As the social sciences began to be recognized in the nineteenth century, many thinkers developed a particular interest in the customs and morals of other groups of people. In 1865, six years after Darwin’s origin of species and six years before his Descent of Man, Sir Edward Taylor, one of the greatest leaders in the scientific study of humans, published his researches into the Early History of Mankind. Taylor believed that the study of ancient pagans and the study of uncivilized people and various heathen groups that lived outside the scope of civilized Victorian culture would throw light on English culture itself. It was Taylor’s view that all people shared the same human capacities and mental potentialities and that there had been a progression, or positive development, form ignorant savagery to civilized culture. This was a daring view at that time.
Many people especially defenders of religious orthodoxy believed both that Darwin was seriously wrong to affirm a development or evolution of human beings from animals and that Taylor was seriously wrong to affirm a development or evolution of intelligent civilized Christians from ignorant uncivilized pagan savages. The conventional view held by many was that God had created human beings in his image as rational and moral beings; any savages who existed in the nineteenth century must have fallen into that state through neglect of reason, a lack of morality, and an absence of faith. Surely, this view continued, human beings were not initially created as ignorant savages who were beads, if anything at all, and followed a pagan life of promiscuity and superstition.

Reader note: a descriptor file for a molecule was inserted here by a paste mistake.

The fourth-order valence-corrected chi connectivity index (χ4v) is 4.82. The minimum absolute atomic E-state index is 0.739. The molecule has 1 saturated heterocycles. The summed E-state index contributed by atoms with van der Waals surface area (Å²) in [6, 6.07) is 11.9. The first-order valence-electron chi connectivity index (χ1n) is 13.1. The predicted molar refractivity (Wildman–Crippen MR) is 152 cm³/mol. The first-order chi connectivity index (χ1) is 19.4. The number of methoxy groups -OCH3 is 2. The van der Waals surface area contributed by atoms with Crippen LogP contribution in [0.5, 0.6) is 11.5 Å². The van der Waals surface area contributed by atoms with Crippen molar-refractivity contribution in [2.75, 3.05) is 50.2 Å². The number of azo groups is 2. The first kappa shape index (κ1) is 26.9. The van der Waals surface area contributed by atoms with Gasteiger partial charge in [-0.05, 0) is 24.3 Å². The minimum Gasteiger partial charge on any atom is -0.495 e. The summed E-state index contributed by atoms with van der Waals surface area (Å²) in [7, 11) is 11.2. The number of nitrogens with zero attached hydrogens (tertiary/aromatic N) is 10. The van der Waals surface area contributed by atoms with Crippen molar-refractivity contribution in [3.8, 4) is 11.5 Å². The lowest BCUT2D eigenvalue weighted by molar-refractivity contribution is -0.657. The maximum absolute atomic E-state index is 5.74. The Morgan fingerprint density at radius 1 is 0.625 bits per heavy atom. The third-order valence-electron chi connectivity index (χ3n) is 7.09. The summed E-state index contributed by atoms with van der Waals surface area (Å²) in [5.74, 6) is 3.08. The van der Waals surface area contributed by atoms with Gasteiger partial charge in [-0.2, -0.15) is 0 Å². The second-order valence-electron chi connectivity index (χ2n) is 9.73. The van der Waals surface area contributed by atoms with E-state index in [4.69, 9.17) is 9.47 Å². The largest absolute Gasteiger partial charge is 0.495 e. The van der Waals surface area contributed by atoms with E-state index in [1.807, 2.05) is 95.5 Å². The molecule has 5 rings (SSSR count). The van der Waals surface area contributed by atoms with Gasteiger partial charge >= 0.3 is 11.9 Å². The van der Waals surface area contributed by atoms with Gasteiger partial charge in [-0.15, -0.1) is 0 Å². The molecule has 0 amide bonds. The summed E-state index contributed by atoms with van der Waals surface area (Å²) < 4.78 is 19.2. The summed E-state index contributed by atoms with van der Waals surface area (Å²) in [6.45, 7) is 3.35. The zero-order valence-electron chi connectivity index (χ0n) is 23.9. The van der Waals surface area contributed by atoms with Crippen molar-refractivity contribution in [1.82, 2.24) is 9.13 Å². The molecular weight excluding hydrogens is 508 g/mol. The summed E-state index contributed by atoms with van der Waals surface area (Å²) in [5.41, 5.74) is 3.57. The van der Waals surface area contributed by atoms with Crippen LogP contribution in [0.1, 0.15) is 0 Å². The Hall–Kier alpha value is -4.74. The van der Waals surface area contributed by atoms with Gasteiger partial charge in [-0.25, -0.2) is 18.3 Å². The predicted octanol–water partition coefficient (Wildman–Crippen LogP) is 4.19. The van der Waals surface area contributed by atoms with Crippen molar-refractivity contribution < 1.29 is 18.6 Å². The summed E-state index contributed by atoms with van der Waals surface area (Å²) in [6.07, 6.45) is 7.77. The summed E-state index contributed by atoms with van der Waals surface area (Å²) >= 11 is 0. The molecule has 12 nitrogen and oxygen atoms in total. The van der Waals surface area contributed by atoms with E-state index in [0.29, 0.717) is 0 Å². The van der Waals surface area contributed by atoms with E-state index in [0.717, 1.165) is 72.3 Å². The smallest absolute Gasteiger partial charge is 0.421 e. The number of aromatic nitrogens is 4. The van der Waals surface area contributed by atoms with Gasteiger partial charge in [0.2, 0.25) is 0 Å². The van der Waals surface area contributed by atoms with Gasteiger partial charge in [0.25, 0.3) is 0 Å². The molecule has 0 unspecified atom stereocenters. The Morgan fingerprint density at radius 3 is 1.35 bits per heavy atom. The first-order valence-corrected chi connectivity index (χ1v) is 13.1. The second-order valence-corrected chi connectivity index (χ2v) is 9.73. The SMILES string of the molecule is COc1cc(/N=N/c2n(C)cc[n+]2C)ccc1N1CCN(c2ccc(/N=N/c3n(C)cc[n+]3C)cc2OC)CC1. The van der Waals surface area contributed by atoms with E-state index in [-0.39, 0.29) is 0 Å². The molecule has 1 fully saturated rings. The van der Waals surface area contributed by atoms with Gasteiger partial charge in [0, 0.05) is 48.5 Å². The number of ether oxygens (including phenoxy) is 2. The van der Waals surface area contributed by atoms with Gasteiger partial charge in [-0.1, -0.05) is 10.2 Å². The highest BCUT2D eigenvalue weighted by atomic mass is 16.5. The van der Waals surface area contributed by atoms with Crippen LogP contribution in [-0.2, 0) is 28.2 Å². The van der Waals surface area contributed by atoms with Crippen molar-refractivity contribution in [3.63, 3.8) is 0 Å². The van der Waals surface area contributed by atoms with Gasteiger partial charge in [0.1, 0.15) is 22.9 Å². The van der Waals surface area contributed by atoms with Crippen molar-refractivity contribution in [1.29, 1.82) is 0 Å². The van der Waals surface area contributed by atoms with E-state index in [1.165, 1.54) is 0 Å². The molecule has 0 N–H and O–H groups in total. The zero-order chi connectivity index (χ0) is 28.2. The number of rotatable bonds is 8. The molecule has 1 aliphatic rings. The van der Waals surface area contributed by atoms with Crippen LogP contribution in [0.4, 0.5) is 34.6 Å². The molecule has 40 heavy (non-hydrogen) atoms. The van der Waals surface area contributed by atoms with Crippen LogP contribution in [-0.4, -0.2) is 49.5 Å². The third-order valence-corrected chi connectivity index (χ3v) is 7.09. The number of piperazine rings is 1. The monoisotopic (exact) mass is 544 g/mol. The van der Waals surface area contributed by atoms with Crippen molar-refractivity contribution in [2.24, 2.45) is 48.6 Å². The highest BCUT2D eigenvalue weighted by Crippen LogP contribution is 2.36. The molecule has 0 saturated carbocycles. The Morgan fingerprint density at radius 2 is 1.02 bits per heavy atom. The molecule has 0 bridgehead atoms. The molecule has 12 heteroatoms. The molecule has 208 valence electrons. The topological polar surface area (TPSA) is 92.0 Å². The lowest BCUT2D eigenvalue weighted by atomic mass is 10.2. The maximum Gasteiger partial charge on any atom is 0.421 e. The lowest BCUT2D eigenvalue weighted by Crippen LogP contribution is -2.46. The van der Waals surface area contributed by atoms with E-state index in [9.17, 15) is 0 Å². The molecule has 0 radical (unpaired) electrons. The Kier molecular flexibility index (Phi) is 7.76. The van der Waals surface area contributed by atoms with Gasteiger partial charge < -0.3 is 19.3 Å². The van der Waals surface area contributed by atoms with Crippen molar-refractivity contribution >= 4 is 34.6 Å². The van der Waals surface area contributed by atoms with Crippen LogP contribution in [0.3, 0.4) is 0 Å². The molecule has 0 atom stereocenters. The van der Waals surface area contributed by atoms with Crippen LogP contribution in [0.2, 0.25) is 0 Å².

Sir James Frazer was greatly stimulated by his reading of Taylor. He too wrote extensively about the customs of primitive people, and he believed that such people exhibited ‘the rudimentary phases, the infancy and childhood, of human society.’ To the question of whether or not he had actually seen any of the savages that he had written so much about, Frazer is said to have replied. ‘God forbid!’ Frazer and most social scientists of the late nineteenth century studied books, read the diaries of travellers, and corresponded with those in distant lands. Field study had not yet established itself as a necessary social scientific technique. The armchair studies of Frazer are by no means manifestations of laziness or lack of commitment; Frazer devoted his life to the scientific study of humankind and is said to have spent 12 hours a day for over 50 years reading, taking notes, and writing.